George Kuper of the Council of Great Lakes Industries stated that CGLI has reversed its earlier position and now favours revision of Annex 1. The focus of such revision should be on the doable with recognition that, in the context of the virtual elimination of substances, "there is no such thing as zero." He stressed that insistence on the unattainable only leads to inaction. Among the suggestions he made were:

• Replace the current numerical Specific Objectives with a "directive to utilize the SOLEC indicators as the monitoring

protocol and outcome-based measures that define the specific objectives of the Agreement." There was much discussion of this concept. There was recognition that the SOLEC process is driving formulation of indicators and associated monitoring that could definitely fit into Annex 1. Some people involved with the process expressed the belief that it may be premature to use SOLEC indicators in this way. Mr. Horvatin said that he would resist putting the SOLEC indicators per se into the Agreement.

• Incorporate into the Supplement to Annex 1 the Commission's Virtual Elimination Task Force definition of virtual elimination, ". . . defined as achieving an absence of injury, and achieving the goals of restoring and maintaining ecosystem health."

• Revise Section 1(b) of the Supplement regarding detection levels to read, "Substances not detected and determined to be absent as specified in this paragraph will be treated as zero for purposes of data analysis and assessment of progress toward virtual elimination."

During subsequent discussion of the second and third points, it was suggested that something not detected in water, but detected in fish tissue, should not be considered virtually eliminated from the environment. However, it was also pointed out that virtual elimination in the Agreement refers to inputs, not presence. It was also pointed out that detection limits are always going lower, so a non-detect today might be a detect tomorrow. Thus, treating non-detects as zero may not be an unchangeable declaration of virtual elimination.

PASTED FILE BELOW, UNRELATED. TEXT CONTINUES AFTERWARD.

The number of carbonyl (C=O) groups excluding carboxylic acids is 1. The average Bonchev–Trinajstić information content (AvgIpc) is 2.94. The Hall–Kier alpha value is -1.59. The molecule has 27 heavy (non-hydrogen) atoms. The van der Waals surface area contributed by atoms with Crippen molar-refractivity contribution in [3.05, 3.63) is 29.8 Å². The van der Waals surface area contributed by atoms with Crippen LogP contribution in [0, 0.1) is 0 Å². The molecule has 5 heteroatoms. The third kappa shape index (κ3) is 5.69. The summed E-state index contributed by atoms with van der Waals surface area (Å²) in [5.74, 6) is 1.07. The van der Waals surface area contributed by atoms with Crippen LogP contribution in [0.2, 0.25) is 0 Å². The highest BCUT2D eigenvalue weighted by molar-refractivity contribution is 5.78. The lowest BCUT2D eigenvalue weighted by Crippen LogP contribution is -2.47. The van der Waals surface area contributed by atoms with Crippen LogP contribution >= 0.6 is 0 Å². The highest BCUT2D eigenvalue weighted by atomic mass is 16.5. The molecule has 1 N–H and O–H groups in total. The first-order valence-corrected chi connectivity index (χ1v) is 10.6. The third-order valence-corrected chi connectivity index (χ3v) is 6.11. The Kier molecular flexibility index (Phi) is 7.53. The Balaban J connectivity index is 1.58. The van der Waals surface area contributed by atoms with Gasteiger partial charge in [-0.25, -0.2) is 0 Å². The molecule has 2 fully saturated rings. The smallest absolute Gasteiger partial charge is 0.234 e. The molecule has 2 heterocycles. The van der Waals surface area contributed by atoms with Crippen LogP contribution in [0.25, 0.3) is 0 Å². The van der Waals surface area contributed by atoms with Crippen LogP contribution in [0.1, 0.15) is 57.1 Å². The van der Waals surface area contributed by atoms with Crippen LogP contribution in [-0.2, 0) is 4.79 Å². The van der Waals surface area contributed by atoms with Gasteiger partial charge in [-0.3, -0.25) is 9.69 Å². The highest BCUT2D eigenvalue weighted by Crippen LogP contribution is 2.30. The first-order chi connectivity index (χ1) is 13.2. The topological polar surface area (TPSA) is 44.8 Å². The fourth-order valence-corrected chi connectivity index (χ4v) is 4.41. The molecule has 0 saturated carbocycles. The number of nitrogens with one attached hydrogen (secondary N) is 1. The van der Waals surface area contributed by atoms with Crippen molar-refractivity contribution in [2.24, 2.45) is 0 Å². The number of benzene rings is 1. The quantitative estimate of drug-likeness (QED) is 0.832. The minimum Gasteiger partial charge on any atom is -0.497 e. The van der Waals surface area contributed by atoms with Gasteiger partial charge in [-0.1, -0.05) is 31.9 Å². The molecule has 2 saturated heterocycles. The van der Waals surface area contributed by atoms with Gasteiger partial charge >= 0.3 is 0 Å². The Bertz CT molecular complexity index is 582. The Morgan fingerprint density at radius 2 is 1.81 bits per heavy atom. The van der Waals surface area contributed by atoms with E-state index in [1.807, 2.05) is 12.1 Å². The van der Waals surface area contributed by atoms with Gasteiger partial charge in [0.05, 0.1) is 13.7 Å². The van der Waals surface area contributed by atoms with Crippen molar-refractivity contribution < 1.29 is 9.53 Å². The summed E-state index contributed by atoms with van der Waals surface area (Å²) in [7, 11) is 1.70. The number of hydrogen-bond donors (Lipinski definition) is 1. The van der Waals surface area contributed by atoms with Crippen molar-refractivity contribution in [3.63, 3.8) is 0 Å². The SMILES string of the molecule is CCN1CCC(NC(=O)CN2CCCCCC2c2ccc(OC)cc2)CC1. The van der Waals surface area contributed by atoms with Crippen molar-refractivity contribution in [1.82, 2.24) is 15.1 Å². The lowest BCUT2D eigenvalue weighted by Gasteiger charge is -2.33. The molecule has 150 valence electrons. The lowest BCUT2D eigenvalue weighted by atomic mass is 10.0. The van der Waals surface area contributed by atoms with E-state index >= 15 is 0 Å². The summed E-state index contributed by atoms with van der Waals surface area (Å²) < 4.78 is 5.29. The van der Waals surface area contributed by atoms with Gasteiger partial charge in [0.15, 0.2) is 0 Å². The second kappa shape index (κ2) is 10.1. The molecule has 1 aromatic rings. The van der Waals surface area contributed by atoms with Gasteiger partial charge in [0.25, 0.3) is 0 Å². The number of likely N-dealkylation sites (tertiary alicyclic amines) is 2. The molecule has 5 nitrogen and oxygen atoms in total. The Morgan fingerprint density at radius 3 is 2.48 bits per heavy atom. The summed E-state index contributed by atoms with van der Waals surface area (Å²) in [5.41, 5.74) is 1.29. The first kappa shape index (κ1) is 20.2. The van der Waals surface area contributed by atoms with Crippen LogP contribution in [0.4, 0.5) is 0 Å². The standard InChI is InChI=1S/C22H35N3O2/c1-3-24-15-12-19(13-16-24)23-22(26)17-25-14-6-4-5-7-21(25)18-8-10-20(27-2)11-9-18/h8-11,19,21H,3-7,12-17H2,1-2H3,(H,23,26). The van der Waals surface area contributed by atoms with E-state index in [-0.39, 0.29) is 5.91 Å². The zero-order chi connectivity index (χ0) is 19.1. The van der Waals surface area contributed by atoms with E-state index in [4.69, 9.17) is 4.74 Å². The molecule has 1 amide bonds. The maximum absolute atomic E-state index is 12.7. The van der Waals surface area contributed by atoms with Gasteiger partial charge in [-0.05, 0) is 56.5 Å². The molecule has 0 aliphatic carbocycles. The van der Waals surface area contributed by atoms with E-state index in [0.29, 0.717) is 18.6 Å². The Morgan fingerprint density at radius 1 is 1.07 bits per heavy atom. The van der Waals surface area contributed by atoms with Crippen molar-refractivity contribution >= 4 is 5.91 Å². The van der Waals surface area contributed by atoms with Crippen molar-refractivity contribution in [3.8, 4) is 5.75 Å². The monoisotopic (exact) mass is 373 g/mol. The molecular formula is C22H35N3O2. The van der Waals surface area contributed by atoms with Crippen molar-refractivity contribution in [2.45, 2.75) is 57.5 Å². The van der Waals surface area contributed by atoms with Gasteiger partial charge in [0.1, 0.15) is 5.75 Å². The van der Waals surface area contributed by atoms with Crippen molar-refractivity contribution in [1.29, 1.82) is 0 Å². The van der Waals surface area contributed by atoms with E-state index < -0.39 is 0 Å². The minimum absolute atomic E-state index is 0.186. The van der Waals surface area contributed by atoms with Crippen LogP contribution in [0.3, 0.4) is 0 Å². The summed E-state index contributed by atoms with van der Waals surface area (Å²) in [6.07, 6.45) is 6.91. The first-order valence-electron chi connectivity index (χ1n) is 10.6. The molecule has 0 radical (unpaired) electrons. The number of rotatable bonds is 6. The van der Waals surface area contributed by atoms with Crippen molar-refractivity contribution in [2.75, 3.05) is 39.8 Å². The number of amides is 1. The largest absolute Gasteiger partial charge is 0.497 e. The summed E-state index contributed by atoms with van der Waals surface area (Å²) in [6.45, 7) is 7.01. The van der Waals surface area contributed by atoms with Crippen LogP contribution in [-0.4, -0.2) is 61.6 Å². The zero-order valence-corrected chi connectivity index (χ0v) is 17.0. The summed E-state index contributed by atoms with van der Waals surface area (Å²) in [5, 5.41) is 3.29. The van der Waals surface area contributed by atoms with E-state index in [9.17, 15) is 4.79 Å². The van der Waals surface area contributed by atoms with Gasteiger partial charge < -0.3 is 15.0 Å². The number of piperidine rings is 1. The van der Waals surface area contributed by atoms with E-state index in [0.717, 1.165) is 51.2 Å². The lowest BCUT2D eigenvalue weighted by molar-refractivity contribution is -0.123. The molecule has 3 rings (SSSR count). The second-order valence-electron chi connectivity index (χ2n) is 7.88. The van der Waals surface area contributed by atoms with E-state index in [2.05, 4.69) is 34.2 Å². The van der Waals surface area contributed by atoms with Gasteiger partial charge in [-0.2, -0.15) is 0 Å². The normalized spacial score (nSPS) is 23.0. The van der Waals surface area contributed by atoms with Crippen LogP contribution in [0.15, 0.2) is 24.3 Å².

Neil Kagan of The National Wildlife Federation stated that "virtual elimination should be paramount in any discussion of Annex 1" and that, for persistent toxic substances, Specific Objectives should not replace virtual elimination. He said objectives of zero should be considered. Subsequent discussion of this concept pointed out the practical difficulty of judging achievement of such a standard. It was suggested that failure to detect the substance might be taken as a preliminary indication of achievement but that, as long as fish flesh concentrations were sufficient to warrant consumption advisories, achievement could not be declared even if the substance could not be detected in water. It was also suggested that zero objectives could be useful driving activities to reduce concentrations in various media, such as fish flesh and sediments. Mr. Kagan suggested that new chemicals such as dioxins, alkyl phenols and endocrine-disrupting chemicals should be considered for inclusion in Annex 1 and that indicators for source loadings might also be considered.

Other significant points raised during the plenary discussion are as follows

• Being able to make credible judgments about the achievement of meaningful Specific Objectives for the Great Lakes may help highlight problem areas in the basin more clearly than is being done now. This could be useful when trying to obtain resources with which to address the problems.

• When striving for lofty goals like those in the Agreement, it is important to have something like Specific Objectives by which to judge progress.

• Because there are references to the Specific Objectives in several Agreement annexes, revision of Annex 1 may require revisions elsewhere. While this is a daunting prospect for some, it may ultimately lead to other needed improvements in the annexes.

• To date, judgments of the status of achievement of SOLEC indicators have not been based on large amounts of data or rigorous statistical or environmental criteria but, rather, on best professional judgments and peer review.

• Our scientific understanding of the Great Lakes is not at a point where we can understand how all stressors interact to affect the health of the Great Lakes. This makes any attempt at setting Specific Objectives, whether they are chemical-specific or ecological indicators, inherently provisional until our scientific understanding improves.

Findings and Recommendations

Answers to the questions posed to the workshop participants are a convenient framework within which to present the significant findings and recommendations from this review. Following are answers to those questions based on what was learned during the review. Recommendations are also presented.